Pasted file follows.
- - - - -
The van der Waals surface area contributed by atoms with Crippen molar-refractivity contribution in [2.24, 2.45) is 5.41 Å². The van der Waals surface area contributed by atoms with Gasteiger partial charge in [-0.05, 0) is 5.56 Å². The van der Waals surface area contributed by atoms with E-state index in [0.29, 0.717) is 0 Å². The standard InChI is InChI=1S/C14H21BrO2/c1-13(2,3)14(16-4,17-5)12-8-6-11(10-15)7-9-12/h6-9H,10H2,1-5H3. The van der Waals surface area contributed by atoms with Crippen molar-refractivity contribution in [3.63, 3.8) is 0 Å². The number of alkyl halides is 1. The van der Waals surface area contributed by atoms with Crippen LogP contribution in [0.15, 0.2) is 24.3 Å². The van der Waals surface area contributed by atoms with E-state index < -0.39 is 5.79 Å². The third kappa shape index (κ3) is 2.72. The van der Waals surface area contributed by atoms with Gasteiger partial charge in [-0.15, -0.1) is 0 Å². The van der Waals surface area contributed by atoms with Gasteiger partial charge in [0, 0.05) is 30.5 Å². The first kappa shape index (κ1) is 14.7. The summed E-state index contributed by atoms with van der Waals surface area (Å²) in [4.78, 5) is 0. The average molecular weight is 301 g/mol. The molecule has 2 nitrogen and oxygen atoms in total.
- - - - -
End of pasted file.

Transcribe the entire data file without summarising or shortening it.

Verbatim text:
The van der Waals surface area contributed by atoms with Crippen molar-refractivity contribution in [2.24, 2.45) is 5.41 Å². The van der Waals surface area contributed by atoms with Gasteiger partial charge in [-0.05, 0) is 5.56 Å². The van der Waals surface area contributed by atoms with E-state index in [0.29, 0.717) is 0 Å². The standard InChI is InChI=1S/C14H21BrO2/c1-13(2,3)14(16-4,17-5)12-8-6-11(10-15)7-9-12/h6-9H,10H2,1-5H3. The van der Waals surface area contributed by atoms with Crippen molar-refractivity contribution in [3.63, 3.8) is 0 Å². The number of alkyl halides is 1. The van der Waals surface area contributed by atoms with Crippen LogP contribution in [0.15, 0.2) is 24.3 Å². The van der Waals surface area contributed by atoms with E-state index < -0.39 is 5.79 Å². The third kappa shape index (κ3) is 2.72. The van der Waals surface area contributed by atoms with Gasteiger partial charge in [-0.15, -0.1) is 0 Å². The van der Waals surface area contributed by atoms with Gasteiger partial charge in [0, 0.05) is 30.5 Å². The first kappa shape index (κ1) is 14.7. The summed E-state index contributed by atoms with van der Waals surface area (Å²) in [4.78, 5) is 0. The average molecular weight is 301 g/mol. The molecule has 2 nitrogen and oxygen atoms in total.